Heat waves are synonymous with summer for most people. But this summer’s heat has broken records for temperatures and duration. As of late July, Texas had experienced highs over 100° Fahrenheit for more than 30 days straight. China posted its highest temperature ever recorded, and Europe’s heat may surpass last year’s onslaught, when more than 60,000 people may have died due to excessive heat.
The hot, dry weather helped fuel coast-to-coast wildfires in Canada, with smoke spilling south and blanketing the U.S. Midwest and East Coast. For many people, it was their first experience with dangerous air quality caused by wildfires, a plague that has become all too familiar to people in the western United States.
Scientists know that wildfire smoke can harm human health, staff writer Meghan Rosen reports. Tiny particles that can lodge deep in the lungs are a big concern, and smoke can contain chemicals like formaldehyde and benzene. But researchers don’t yet know the long-term effects of being exposed to wildfire smoke intermittently over many years and are now focused on answering that question.
The Northern Hemisphere heat waves are being driven by warmer oceans amped up by climate change plus the return of a natural climate cycle called El Niño, staff writer Nikk Ogasa reports. Another factor is meandering jet streams, which have pinned hot air in place.
I asked Rosen, Ogasa and earth and climate writer Carolyn Gramling the question we at Science News have been asking for a few years now: Is this the year that climate change smacks even the least vulnerable?
When it comes to human capacity to withstand extreme heat and high humidity, “there’s this grim feeling like we’re pushing the limit, except we don’t know what the limit is,” Gramling said. She reported last summer that human heat tolerance may be lower than thought (SN: 8/27/22, p. 6). People are definitely talking and thinking more about it, Ogasa said. And he’s adapting himself, going for runs when it’s least humid. Gramling also noted that there’s been a decrease in the number of people saying that climate change doesn’t exist. “People are considering things now that maybe they were less open to before.”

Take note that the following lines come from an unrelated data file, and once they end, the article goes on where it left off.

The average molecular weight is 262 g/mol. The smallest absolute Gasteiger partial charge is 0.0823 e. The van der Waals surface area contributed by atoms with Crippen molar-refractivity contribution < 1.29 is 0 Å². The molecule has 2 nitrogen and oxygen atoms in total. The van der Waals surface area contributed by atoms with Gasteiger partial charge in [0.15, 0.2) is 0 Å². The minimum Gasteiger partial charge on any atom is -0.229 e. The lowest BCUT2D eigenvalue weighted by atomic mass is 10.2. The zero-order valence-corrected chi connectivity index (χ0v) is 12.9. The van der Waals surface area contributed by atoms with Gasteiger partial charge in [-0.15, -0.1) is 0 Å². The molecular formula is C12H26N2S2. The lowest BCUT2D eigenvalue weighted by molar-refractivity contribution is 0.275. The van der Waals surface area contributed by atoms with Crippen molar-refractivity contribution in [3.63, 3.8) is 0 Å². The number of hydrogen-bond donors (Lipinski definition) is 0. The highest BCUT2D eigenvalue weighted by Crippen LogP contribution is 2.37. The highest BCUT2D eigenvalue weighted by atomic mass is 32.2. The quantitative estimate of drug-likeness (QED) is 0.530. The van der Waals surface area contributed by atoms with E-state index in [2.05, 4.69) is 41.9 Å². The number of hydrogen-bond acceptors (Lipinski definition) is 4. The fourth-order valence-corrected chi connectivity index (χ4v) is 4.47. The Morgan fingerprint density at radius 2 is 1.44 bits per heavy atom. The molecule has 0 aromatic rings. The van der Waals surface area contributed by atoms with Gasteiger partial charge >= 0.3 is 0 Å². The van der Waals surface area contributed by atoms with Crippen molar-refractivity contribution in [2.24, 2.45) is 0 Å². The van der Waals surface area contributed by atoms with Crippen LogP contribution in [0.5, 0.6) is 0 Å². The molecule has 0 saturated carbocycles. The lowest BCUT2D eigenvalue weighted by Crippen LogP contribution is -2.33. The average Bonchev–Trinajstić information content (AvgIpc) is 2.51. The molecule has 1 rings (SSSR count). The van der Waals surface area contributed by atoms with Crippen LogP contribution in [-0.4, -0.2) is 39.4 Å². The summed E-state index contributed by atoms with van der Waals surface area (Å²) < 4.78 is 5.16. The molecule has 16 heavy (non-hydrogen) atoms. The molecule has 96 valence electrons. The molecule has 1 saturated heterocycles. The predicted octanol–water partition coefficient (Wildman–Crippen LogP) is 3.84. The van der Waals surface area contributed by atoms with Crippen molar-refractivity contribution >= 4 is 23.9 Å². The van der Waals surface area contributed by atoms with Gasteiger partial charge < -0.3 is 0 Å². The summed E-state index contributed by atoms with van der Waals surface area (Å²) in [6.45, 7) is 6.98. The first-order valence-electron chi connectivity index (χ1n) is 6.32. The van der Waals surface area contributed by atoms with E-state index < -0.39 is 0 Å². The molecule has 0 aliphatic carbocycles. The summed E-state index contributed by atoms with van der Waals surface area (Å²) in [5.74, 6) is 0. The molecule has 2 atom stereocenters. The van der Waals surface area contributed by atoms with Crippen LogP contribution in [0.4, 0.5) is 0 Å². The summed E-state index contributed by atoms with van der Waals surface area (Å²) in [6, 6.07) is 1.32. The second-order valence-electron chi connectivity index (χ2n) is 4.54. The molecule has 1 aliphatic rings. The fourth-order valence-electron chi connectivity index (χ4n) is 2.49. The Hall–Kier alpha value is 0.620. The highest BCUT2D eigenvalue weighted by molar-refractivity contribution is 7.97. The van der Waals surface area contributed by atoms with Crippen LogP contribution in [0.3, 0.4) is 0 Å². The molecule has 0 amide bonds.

I asked these reporters what questions on climate change and health they’d like to dig into next.
Rosen: “I’d like to know more about how heat and wildfire smoke may affect a developing fetus. Are there particular windows of pregnancy where it’s especially dangerous for someone to be inhaling smoke, or living through a heat wave?”
Ogasa: “I’m curious about how we’re going to reckon with the growing need for cooling. So many places are starting to face unlivable conditions. How do we deal with that growing energy demand, what alternatives are there for people who can’t get traditional AC and in which climates do those alternatives work?”
Gramling: “I’m definitely interested in the limit of human heat tolerance. What even is adaptation?” As we all travel into what feels like uncharted territory, we’ll keep reporting on big questions about climate change, like how much people can adapt and the technological advances that may make a difference.